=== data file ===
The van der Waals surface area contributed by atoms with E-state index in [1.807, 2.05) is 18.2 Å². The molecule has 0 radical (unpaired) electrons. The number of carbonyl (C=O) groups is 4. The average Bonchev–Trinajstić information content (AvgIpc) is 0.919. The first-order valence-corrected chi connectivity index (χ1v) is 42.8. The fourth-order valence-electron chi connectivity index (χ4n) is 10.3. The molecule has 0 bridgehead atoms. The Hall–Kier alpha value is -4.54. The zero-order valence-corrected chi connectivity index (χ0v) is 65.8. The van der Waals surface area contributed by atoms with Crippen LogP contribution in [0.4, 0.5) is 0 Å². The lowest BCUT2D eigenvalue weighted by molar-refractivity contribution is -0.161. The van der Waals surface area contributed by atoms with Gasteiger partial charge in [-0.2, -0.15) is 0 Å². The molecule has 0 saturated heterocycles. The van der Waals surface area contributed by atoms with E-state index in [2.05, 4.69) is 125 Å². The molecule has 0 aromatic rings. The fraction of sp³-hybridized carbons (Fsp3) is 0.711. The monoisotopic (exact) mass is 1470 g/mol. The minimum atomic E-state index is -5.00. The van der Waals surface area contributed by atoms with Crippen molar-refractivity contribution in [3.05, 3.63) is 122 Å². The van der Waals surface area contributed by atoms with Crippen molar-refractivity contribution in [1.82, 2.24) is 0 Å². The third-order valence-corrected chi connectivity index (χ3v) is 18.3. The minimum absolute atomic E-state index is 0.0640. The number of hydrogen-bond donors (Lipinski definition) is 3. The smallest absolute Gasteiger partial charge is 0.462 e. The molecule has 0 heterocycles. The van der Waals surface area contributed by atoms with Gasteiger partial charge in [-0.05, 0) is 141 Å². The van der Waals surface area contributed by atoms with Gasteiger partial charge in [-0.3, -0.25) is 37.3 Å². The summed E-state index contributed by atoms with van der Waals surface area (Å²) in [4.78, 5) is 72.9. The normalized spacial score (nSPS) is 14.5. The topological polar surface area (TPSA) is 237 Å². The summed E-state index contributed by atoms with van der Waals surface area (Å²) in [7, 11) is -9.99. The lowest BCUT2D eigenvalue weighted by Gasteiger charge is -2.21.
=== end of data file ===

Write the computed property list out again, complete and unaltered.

The van der Waals surface area contributed by atoms with E-state index in [1.807, 2.05) is 18.2 Å². The molecule has 0 radical (unpaired) electrons. The number of carbonyl (C=O) groups is 4. The average Bonchev–Trinajstić information content (AvgIpc) is 0.919. The first-order valence-corrected chi connectivity index (χ1v) is 42.8. The fourth-order valence-electron chi connectivity index (χ4n) is 10.3. The molecule has 0 bridgehead atoms. The Hall–Kier alpha value is -4.54. The zero-order valence-corrected chi connectivity index (χ0v) is 65.8. The van der Waals surface area contributed by atoms with Crippen LogP contribution in [0.4, 0.5) is 0 Å². The lowest BCUT2D eigenvalue weighted by molar-refractivity contribution is -0.161. The van der Waals surface area contributed by atoms with Gasteiger partial charge in [-0.2, -0.15) is 0 Å². The molecule has 0 saturated heterocycles. The van der Waals surface area contributed by atoms with E-state index in [2.05, 4.69) is 125 Å². The molecule has 0 aromatic rings. The fraction of sp³-hybridized carbons (Fsp3) is 0.711. The monoisotopic (exact) mass is 1470 g/mol. The minimum atomic E-state index is -5.00. The van der Waals surface area contributed by atoms with Crippen molar-refractivity contribution in [3.05, 3.63) is 122 Å². The van der Waals surface area contributed by atoms with Crippen molar-refractivity contribution in [1.82, 2.24) is 0 Å². The third-order valence-corrected chi connectivity index (χ3v) is 18.3. The minimum absolute atomic E-state index is 0.0640. The number of hydrogen-bond donors (Lipinski definition) is 3. The smallest absolute Gasteiger partial charge is 0.462 e. The molecule has 0 heterocycles. The van der Waals surface area contributed by atoms with Gasteiger partial charge in [-0.05, 0) is 141 Å². The van der Waals surface area contributed by atoms with Gasteiger partial charge in [-0.3, -0.25) is 37.3 Å². The summed E-state index contributed by atoms with van der Waals surface area (Å²) in [4.78, 5) is 72.9. The normalized spacial score (nSPS) is 14.5. The topological polar surface area (TPSA) is 237 Å². The summed E-state index contributed by atoms with van der Waals surface area (Å²) in [7, 11) is -9.99. The lowest BCUT2D eigenvalue weighted by Gasteiger charge is -2.21.